Kiwibuild isn’t working but the mega UDA will fix it

Phil Twyford hit a Kiwibuild low in Wanaka. Quote.

Only seven of 10 Kiwibuild homes in Wanaka have sold. The development has been controversial – the ballot deadline was extended because only 20 applications had been received.

Now it has been revealed that only seven sales will proceed.

The homes are in a subdivision called Northlake. The four two-bedroom and six three-bedroom homes are standalone houses priced between $565,000 and $650,000.” End of quote.

Heads up bargain hunters! Three unsold houses in Wanaka will have to be sold below their current pricing to come off the books and free up cash to build more houses.

Rather than admit Kiwibuild is a fail, Phil Twyford is merging it with Housing New Zealand as the Housing and Urban Development Authority (UDA). Quote. 

The idea had been canvassed for some years, and got serious early last year, when the then National-led Government called for submissions on the UDA concept.

….A UDA could be allowed to build along to far more generous planning rules than would otherwise apply to the surrounding area. One city, two rules. Maybe six storeys high instead of three, as a hypothetical example.” End of quote.

The Auckland City Council [ACC] submitted “largely in favour, but with plenty of conditions“.  Quote. 

[ACC] argues the council should have the right of veto on some issues, and that in Auckland council agencies such as Auckland Transport and Watercare, should have a role in determining the parameters of a development.

Also that as the name suggests, a UDA should only be able to operate in existing, or already planned urban areas, not in infrastructure-hungry rural sites.” End of quote.

We won’t know whether the ACC got what they wanted until more detail is released. Quote.

Cabinet papers about it would be released for public feedback.

The Ministry of Housing and Urban Development would report back to Cabinet on the plans within the next few months.

Legislation would then be needed to establish the authority through Parliament.” End of quote.

The UDA is duplicating work already done by the ACC’s Unitary Plan [UP],  which cost millions of dollars to blueprint Auckland’s development over the next three decades. The government helped make the UP happen by restricting the appeal process. Quote.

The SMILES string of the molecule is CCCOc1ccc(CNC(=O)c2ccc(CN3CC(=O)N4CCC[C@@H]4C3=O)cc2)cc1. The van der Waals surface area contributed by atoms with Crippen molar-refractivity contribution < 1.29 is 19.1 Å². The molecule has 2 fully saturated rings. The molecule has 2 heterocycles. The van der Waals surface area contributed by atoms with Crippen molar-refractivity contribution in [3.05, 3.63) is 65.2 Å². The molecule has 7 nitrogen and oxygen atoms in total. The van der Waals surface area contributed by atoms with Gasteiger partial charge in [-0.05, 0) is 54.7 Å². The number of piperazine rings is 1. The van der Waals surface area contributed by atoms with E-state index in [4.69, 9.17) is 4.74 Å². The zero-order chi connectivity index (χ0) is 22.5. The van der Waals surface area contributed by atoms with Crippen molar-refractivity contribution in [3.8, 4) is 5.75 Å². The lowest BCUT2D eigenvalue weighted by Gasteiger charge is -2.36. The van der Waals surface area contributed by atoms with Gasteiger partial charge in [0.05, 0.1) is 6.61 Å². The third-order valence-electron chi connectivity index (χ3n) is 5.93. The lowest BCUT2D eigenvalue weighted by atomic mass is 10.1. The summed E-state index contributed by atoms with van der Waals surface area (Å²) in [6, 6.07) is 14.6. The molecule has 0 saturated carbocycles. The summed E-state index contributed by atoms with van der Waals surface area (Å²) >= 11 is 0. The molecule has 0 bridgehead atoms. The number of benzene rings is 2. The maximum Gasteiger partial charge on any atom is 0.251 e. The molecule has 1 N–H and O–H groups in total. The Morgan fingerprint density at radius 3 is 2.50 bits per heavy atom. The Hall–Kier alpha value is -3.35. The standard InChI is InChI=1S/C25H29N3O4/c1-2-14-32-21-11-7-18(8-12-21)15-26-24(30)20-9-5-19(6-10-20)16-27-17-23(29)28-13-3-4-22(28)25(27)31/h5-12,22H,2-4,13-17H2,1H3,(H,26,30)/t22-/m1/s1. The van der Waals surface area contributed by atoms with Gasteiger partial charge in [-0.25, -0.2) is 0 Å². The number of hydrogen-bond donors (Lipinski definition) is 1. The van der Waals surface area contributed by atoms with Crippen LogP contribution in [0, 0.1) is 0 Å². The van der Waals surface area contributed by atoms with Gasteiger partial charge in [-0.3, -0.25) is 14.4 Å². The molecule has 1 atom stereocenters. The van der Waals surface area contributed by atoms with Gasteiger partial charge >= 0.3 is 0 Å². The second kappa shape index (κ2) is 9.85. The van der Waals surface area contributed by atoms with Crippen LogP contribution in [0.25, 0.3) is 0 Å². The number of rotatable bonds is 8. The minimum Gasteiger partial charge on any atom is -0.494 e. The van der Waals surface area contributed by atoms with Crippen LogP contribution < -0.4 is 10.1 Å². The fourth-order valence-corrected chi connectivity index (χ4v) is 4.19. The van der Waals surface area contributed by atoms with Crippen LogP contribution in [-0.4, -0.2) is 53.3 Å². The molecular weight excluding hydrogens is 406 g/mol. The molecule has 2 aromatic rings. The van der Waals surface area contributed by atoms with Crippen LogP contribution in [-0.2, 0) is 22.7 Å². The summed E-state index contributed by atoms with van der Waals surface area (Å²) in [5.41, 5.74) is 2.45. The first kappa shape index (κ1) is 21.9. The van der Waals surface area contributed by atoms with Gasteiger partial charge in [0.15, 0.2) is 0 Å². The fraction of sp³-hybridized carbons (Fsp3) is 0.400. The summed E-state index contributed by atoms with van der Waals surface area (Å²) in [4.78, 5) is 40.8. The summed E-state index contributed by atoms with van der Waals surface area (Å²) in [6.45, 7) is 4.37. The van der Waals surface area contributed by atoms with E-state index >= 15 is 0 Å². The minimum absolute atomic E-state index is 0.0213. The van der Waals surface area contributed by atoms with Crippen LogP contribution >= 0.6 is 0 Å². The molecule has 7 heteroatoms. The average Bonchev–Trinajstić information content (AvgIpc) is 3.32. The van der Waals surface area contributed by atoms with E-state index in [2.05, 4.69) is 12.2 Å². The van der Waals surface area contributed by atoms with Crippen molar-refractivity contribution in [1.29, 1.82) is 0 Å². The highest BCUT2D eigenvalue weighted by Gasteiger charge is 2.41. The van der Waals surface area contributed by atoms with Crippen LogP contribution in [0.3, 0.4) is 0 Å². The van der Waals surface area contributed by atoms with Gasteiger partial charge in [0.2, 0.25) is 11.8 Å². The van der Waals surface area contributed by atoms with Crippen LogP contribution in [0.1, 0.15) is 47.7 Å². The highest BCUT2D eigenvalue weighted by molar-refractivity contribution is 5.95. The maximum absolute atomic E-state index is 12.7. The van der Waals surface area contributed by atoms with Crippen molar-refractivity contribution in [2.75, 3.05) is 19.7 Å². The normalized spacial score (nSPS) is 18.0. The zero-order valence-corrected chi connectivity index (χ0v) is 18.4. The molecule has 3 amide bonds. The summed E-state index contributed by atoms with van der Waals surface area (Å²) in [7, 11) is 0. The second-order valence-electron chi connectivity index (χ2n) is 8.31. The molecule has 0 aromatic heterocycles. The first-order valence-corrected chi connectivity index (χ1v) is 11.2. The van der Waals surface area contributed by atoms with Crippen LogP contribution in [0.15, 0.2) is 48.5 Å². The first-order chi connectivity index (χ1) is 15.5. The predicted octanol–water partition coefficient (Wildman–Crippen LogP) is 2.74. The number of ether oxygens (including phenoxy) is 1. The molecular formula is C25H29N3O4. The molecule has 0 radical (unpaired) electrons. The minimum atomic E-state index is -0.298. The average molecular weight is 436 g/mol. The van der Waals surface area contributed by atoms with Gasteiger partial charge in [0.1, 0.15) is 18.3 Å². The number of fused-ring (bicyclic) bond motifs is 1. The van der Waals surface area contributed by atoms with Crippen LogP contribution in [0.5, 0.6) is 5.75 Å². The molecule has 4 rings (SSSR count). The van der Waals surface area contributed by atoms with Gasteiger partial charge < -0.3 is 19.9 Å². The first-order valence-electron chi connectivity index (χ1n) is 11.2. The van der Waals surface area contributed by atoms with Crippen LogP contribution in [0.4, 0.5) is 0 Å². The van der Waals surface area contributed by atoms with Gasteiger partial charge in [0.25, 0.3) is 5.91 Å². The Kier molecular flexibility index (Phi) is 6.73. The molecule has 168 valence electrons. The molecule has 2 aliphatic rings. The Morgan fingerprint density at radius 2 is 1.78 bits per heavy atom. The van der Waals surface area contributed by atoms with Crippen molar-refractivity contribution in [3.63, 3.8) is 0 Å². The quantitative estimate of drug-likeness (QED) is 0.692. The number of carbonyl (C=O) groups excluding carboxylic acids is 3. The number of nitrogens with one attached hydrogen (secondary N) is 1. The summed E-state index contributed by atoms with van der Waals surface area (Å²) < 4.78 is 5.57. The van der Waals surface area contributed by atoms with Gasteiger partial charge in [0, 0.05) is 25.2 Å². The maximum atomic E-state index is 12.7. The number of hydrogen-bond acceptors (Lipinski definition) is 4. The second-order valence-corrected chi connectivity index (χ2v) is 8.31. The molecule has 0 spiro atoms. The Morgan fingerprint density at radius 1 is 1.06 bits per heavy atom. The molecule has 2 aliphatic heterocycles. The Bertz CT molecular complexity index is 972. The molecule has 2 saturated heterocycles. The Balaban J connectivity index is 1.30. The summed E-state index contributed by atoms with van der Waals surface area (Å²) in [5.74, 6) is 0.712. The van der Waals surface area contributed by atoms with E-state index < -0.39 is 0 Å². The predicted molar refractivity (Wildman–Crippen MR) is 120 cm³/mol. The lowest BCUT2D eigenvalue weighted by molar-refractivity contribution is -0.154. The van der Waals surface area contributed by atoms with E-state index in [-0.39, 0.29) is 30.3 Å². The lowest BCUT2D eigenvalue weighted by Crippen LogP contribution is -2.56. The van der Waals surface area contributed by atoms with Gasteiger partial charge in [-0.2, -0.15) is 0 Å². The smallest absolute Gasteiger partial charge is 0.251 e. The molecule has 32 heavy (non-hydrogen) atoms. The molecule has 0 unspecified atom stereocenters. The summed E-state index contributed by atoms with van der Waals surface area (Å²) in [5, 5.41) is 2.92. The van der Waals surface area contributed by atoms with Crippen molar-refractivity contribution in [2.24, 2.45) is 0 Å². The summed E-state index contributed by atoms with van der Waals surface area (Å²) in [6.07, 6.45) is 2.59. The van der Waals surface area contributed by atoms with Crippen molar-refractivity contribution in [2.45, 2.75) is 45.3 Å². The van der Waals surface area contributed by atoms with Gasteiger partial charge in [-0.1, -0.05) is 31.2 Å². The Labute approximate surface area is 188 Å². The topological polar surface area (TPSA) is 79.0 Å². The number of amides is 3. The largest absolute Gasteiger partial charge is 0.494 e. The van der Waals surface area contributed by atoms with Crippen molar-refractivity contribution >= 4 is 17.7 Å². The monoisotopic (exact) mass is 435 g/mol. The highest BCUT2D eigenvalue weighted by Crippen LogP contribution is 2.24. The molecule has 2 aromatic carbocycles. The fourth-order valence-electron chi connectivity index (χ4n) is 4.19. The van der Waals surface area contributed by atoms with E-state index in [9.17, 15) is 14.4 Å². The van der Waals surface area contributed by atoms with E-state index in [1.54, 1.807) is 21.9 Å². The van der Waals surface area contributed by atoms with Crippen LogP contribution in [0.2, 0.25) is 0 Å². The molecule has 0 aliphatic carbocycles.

The government-driven Housing Accord (2013-16) created Special Housing Areas (SHA) that fast-tracked more intensive density rules still in the pipeline in the Unitary Plan. Appeal rights were severely curbed to ensure undisturbed progress.

The key difference between a UDA and an SHA though is important. SHA was a policy, leaving the free market to decide whether to take up the opportunity and build.

A UDA would be a government-driven entity, which itself would deliver the homes sorely needed in a city estimated to be 45,000 short.” End of quote.

The UDA is lining up to clash with councils but the government may have given itself the edge with the power of veto.

Environment Court judges will be empowered to force compliance and restrict the opportunity for litigation at the back end.  But what about the opportunity to litigate if a project deviates from its original proposal? Quote.

For some complex development projects, the UDA would have access to a range of statutory powers, funding infrastructure and development, bringing together parcels of land and reconfiguring reserves.

“The authority will transform the way New Zealanders live, work and play by building communities with a mix of public, affordable, and market housing, as well as the jobs, transport links, open spaces and facilities people need,” Twyford said.” End of quote.

A move to centralise housing development sounds efficient, but let’s not pretend the public will be enthusiastic about reduced access to the decisions made about their own backyards. Of course, the government sees this as a plus. Quote.

[Appeals] would be mitigated by having much more community consultation up front, leading to “much less litigation at the back end“.

“The community can still have a say. We’re going to have an independent hearing panel headed by an Environment Court judge.End of quote.

It’s hard to imagine how we could have much more liaison with the centralised and mega-sized UDA than with local council. Councils are forced into some accountability each election but who makes the giant UDA accountable?

Does less litigation mean that problems are actually solved at the start of the process or is it going to be an opportunity for a judge to simply reduce the opportunity to litigate?

And where does that hugely cumbersome, much in need of an overhaul, RMA fit in? Will the UDA override it to suit itself? Wouldn’t it be better to overhaul the RMA?

On top of these significant issues, Twyford is already overpromising.  Quote.

Twyford said the UDA will have two key roles: leading urban development projects and being a public landlord.

“Our plan is to reduce the amount of time it takes to go from concept to build – that currently would be five years or more – to one year.

This would be achieved by “streamlining” the RMA planning process for larger development projects, which he admitted could result in limited appeals.End of quote.

Reducing a house build to one-fifth of the current timeline on the larger projects sounds more than a tad optimistic.

If you are wondering just how the government is going to achieve the shorter timeline, the answer is that the mega-sized UDA will have the authority to override council regulations. Removing roadblocks will certainly speed up the process but how do people feel about also losing their right to dialogue about what happens in their neighbourhood?

There seem to be a lot of questions to be answered, or this could turn out to be just another fail but on a bigger scale.


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